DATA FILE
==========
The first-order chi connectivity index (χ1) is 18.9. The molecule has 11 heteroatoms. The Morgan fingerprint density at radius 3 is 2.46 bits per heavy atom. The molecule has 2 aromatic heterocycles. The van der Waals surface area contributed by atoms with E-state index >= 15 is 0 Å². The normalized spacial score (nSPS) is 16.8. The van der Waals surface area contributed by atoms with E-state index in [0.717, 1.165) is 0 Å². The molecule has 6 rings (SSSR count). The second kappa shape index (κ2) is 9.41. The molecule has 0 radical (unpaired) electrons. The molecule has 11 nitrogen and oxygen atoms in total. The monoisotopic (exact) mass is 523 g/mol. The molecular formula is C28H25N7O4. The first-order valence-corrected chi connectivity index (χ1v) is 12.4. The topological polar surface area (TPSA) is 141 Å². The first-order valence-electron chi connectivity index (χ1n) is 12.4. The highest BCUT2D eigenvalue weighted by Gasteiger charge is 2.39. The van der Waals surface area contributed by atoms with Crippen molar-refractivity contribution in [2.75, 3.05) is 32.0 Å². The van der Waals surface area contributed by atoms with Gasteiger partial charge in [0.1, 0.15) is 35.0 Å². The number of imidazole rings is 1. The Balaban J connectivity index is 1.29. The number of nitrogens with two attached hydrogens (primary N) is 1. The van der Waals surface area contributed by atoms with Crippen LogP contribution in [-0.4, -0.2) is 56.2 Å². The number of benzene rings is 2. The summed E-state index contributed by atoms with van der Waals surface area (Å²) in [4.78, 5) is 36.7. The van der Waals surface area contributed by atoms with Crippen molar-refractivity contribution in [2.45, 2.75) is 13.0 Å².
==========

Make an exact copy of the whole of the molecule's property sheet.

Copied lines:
The first-order chi connectivity index (χ1) is 18.9. The molecule has 11 heteroatoms. The Morgan fingerprint density at radius 3 is 2.46 bits per heavy atom. The molecule has 2 aromatic heterocycles. The van der Waals surface area contributed by atoms with E-state index >= 15 is 0 Å². The normalized spacial score (nSPS) is 16.8. The van der Waals surface area contributed by atoms with E-state index in [0.717, 1.165) is 0 Å². The molecule has 6 rings (SSSR count). The second kappa shape index (κ2) is 9.41. The molecule has 0 radical (unpaired) electrons. The molecule has 11 nitrogen and oxygen atoms in total. The monoisotopic (exact) mass is 523 g/mol. The molecular formula is C28H25N7O4. The first-order valence-corrected chi connectivity index (χ1v) is 12.4. The topological polar surface area (TPSA) is 141 Å². The first-order valence-electron chi connectivity index (χ1n) is 12.4. The highest BCUT2D eigenvalue weighted by Gasteiger charge is 2.39. The van der Waals surface area contributed by atoms with Crippen molar-refractivity contribution in [2.75, 3.05) is 32.0 Å². The van der Waals surface area contributed by atoms with Gasteiger partial charge in [0.1, 0.15) is 35.0 Å². The number of imidazole rings is 1. The Balaban J connectivity index is 1.29. The number of nitrogens with two attached hydrogens (primary N) is 1. The van der Waals surface area contributed by atoms with Crippen LogP contribution in [-0.4, -0.2) is 56.2 Å². The number of benzene rings is 2. The summed E-state index contributed by atoms with van der Waals surface area (Å²) in [4.78, 5) is 36.7. The van der Waals surface area contributed by atoms with Crippen molar-refractivity contribution in [2.45, 2.75) is 13.0 Å².